According to a report by the Congressional Research Service in 2015, the SS trust fund will not peak until 2019. So, if it hasn't peaked yet, then why are we worried about it running out in about 12 years? Good question. A better question is, what will the deficit be when it does run out?
According to the same report, the trust fund will have only a $95 billion balance at the end of 2033, which it will quickly exhaust in 2034. In 2033, the non-interest income is projected to be 2,021.8 billion and the costs are projected to be 2,526.8, for a deficit of 505 billion in 2033.
Quote: "Projections for years after 2033 are not shown because the Social Security trust funds are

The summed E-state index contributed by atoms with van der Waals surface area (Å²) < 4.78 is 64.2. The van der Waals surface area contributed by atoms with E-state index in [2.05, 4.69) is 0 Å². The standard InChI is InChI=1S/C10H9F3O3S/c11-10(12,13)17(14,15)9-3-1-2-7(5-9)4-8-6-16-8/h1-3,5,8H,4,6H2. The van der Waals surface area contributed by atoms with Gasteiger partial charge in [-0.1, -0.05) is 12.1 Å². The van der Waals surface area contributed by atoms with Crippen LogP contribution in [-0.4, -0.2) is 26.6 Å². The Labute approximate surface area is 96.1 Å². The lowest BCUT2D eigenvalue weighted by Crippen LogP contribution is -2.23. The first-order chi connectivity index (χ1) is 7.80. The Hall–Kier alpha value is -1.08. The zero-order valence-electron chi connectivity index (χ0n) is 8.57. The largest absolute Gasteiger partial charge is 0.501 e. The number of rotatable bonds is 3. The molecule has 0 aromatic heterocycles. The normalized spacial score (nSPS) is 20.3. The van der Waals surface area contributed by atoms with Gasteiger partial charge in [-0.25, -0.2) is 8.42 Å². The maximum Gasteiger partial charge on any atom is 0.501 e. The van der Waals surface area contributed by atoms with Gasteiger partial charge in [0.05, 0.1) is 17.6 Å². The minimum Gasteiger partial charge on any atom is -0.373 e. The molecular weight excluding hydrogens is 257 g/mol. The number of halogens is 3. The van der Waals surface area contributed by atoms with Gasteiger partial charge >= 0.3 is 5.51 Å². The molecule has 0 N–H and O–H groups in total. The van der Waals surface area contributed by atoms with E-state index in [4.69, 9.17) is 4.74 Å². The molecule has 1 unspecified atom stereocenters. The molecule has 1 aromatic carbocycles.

projected to be exhausted in 2034 under the intermediate assumptions."
So, we can't project past 2033, which makes it the end of the line according to that report. Another report says it is 2029.
Ok, we before we start to panic, what will the deficit, excluding social security be, be in 2033, according to intermediate assumptions? Umm, the latest projection doesn't say the amount in trillions, it just says 6.2% of GDP. What will GDP be in 2033? I'm seeing the number $35.5 trillion for nominal GDP in 2033. So a good guess for the deficit will be $2.2 trillion. Now add $500 billion to that. So the deficit will be $2.7 trillion in 2033.
You can panic now. Or, you can shoot the messenger - not me, the Congressional Budget Office. Or it you want to get technical, you can wait until 2019 to panic. But it won't make the problem go away.